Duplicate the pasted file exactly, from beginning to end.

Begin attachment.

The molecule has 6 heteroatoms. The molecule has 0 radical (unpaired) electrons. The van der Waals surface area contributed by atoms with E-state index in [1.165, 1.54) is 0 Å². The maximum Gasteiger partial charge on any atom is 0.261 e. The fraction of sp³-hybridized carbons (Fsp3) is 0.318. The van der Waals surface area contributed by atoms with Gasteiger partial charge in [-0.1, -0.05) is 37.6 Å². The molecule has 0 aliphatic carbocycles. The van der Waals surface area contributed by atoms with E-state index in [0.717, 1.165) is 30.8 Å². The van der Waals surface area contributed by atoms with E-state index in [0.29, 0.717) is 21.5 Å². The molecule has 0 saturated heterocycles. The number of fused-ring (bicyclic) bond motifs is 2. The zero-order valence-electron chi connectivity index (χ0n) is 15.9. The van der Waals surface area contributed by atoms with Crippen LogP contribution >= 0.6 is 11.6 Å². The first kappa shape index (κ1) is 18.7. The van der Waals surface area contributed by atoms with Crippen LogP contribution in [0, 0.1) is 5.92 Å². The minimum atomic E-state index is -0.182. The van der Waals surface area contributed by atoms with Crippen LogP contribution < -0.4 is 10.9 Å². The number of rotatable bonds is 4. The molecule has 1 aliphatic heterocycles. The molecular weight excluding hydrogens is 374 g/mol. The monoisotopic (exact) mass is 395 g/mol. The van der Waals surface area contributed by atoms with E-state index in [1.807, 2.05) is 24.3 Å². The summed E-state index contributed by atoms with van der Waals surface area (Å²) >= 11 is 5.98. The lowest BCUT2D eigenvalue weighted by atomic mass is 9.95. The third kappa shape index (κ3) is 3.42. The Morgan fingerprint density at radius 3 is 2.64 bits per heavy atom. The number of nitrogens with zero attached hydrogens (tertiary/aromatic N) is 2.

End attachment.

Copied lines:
The molecule has 6 heteroatoms. The molecule has 0 radical (unpaired) electrons. The van der Waals surface area contributed by atoms with E-state index in [1.165, 1.54) is 0 Å². The maximum Gasteiger partial charge on any atom is 0.261 e. The fraction of sp³-hybridized carbons (Fsp3) is 0.318. The van der Waals surface area contributed by atoms with Gasteiger partial charge in [-0.1, -0.05) is 37.6 Å². The molecule has 0 aliphatic carbocycles. The van der Waals surface area contributed by atoms with E-state index in [0.717, 1.165) is 30.8 Å². The van der Waals surface area contributed by atoms with E-state index in [0.29, 0.717) is 21.5 Å². The molecule has 0 saturated heterocycles. The number of fused-ring (bicyclic) bond motifs is 2. The zero-order valence-electron chi connectivity index (χ0n) is 15.9. The van der Waals surface area contributed by atoms with Crippen LogP contribution >= 0.6 is 11.6 Å². The first kappa shape index (κ1) is 18.7. The van der Waals surface area contributed by atoms with Crippen LogP contribution in [0, 0.1) is 5.92 Å². The minimum atomic E-state index is -0.182. The van der Waals surface area contributed by atoms with Crippen LogP contribution < -0.4 is 10.9 Å². The number of rotatable bonds is 4. The molecule has 1 aliphatic heterocycles. The molecular weight excluding hydrogens is 374 g/mol. The monoisotopic (exact) mass is 395 g/mol. The van der Waals surface area contributed by atoms with E-state index in [1.807, 2.05) is 24.3 Å². The summed E-state index contributed by atoms with van der Waals surface area (Å²) >= 11 is 5.98. The lowest BCUT2D eigenvalue weighted by atomic mass is 9.95. The third kappa shape index (κ3) is 3.42. The Morgan fingerprint density at radius 3 is 2.64 bits per heavy atom. The number of nitrogens with zero attached hydrogens (tertiary/aromatic N) is 2.